The library software has an export classified by US Bureau of Industry and Security as ECCN 5D002. Many of the library algorithm implementations (including AES-3971) are validated by the US Cryptographic Algorithm Validation Program (CAVP).

The AES library supports AES-128, AES-192, AES-256 bit with the following modes: ECB, CBC, CTR, CFB, OFB, CCM, GCM, CMAC, KEY WRAP and XTS.

The AES cipher algorithm can process data blocks of 128 bit, using a key length of 128, 192 or 256 bit. The STM32 Crypto Library User Manual UM1924 details the interface to the AES library methods. The library utilizes the STM32F4 hardware acceleration which includes a DMA interface.

AES is based on a symmetrical key encryption algorithm. Both parties use a common shared private key to encrypt or decrypt messages. The mobile application also implements AES using the private key established with the device.


A simple method for implementing a private key is to store a hard-coded private key in the device’s ROM. This simple implementation has security risks. Once the key is discovered it can be used to learn the communication protocol and impersonate the application.

A secure key would not be hardcoded on the device and based on a random number. The Diffie Hellman (DH) key exchange is a secure algorithm used to establish a shared secret between two parties. The keys are randomly generated so even if a key is discovered it cannot be used for a different session. DH is primarily used as a method of exchanging cryptography keys in symmetric encryption algorithms like AES. The U.S. National Institute of Standards and Technology (NIST) has endorsed elliptic curve cryptography in its Suite B set of recommended algorithms, specifically elliptic curve Diffie–Hellman (ECDH).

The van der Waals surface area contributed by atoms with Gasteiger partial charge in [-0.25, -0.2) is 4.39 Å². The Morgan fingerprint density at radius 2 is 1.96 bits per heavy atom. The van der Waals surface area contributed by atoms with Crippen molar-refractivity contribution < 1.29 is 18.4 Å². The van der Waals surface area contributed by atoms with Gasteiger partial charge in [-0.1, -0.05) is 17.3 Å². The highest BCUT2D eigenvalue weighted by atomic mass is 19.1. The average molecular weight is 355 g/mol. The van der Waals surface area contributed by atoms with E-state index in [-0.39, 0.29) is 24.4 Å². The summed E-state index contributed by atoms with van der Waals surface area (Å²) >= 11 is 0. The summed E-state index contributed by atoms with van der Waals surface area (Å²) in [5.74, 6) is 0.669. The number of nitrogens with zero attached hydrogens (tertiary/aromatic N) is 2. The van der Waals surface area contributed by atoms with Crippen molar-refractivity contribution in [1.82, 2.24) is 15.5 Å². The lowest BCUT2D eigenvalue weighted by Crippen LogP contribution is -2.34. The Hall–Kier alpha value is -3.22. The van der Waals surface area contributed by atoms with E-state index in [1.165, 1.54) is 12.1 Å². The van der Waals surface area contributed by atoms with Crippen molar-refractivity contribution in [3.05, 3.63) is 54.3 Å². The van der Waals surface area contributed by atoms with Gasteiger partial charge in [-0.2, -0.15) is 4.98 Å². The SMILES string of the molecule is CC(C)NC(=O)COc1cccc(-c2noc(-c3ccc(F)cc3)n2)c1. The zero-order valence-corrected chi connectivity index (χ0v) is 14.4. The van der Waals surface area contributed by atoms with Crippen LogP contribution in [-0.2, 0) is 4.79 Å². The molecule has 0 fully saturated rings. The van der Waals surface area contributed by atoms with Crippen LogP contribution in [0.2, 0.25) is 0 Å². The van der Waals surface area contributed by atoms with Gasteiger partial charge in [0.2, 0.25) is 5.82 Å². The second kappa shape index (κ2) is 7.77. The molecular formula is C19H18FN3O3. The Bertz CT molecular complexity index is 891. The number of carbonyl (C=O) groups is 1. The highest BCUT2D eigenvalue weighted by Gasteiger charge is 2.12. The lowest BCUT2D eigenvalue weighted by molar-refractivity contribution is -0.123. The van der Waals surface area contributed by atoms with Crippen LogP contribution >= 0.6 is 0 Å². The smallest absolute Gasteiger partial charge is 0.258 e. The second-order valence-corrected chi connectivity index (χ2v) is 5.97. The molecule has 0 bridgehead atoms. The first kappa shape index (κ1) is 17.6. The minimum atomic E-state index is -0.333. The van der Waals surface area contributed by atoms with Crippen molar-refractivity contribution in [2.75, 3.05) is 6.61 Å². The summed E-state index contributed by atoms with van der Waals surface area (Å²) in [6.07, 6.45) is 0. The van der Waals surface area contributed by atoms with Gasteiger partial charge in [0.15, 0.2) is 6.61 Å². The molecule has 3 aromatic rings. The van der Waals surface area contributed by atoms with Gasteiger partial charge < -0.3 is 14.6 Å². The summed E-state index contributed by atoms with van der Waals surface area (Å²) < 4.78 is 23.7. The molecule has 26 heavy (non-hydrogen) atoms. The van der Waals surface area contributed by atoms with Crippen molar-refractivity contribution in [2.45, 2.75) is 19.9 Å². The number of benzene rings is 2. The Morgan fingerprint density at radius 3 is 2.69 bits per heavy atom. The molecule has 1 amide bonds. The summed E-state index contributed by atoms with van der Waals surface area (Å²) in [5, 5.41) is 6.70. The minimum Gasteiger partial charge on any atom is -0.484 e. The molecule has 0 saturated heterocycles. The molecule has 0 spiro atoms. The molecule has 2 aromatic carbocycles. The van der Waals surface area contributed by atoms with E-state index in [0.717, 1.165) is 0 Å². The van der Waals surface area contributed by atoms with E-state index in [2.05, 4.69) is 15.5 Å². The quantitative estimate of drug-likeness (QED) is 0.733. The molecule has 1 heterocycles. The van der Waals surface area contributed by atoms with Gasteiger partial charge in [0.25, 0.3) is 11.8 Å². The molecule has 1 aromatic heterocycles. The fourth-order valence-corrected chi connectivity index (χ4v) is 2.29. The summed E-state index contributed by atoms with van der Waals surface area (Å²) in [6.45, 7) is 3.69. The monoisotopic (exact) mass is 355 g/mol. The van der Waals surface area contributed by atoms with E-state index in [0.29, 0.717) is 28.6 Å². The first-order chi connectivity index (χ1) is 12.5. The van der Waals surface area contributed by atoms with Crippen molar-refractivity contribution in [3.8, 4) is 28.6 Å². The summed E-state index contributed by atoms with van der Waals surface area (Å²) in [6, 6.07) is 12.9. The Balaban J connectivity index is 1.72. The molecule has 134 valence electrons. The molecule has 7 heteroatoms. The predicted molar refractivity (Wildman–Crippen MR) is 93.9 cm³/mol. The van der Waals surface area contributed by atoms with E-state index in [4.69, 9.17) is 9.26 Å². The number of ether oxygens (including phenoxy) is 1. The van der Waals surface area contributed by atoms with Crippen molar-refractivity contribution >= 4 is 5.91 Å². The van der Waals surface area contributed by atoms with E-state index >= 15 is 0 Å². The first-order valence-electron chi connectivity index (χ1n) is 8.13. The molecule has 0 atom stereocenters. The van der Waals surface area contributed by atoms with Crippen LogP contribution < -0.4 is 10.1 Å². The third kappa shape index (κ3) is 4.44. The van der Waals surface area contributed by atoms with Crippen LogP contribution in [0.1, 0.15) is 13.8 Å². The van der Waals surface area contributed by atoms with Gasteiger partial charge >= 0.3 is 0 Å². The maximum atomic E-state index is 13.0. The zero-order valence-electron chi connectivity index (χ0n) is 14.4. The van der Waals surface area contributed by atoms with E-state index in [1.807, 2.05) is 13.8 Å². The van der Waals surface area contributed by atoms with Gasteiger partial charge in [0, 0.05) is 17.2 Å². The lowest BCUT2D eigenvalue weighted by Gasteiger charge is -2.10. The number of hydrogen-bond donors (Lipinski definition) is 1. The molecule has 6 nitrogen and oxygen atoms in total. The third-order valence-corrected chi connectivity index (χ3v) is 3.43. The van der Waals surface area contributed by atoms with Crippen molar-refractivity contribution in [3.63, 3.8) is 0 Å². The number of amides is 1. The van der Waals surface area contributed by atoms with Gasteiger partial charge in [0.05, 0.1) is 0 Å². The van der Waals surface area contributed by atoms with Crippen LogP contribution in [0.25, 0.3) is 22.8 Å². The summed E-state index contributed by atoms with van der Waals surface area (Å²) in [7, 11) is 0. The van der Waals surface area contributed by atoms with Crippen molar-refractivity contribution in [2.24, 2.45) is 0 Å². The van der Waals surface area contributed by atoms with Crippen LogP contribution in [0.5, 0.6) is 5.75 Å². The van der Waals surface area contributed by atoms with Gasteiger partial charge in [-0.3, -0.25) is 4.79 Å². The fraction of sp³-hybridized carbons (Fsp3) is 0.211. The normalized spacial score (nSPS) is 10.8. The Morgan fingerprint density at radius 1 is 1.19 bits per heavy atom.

The ECDH provides several advantages over RSA algorithm for encryption [4]. With an equivalent level of security the ECDH provides significant power consumption, computational overhead, delay time advantages along with and smaller device area required if implemented in hardware.

The ECDH library implementation can run on all STM32 microcontrollers. The STM32 Crypto Library User Manual UM1924 details the process for ECC key generation. The mobile application can also implement ECDH to establish a shared private key for secured channel communication over AES.

The STM32 contains a hardware random number generator. The hardware uses an analog source to seed a 32bit random number generation.


The STM32 hardware and associated library are well equipped to implement secure communication. Since the library is CAVP validated it can be used for authentication, key exchange and encryption without risk that it contains security holes because of poor implementation. The AES encryption hardware minimizes the memory and processor overhead and the library reduces the cost to implement security on a target applications.

  1. UM1924 - User manual - STM32 crypto library
  2. Mike Ryan, “Bluetooth: With Low Energy Comes Low Security,” @inproceedings, 179196, Presented as part of the 7th USENIX Workshop on Offensive Technologies, 2013, Washington, D.C., {}, USENIX
  3. Nitesh Dhanjani, “Abusing the Internet of Things,” isbn, 9781491902332, See: for release details, Copyright © 2015 Nitesh Dhanjani. All rights reserved, Printed in the United States of America, Published by O’Reilly Media, Inc., 1005 Gravenstein Highway North, Sebastopol, CA 95472.
  4. Lightweight security algorithm for low power IoT devices,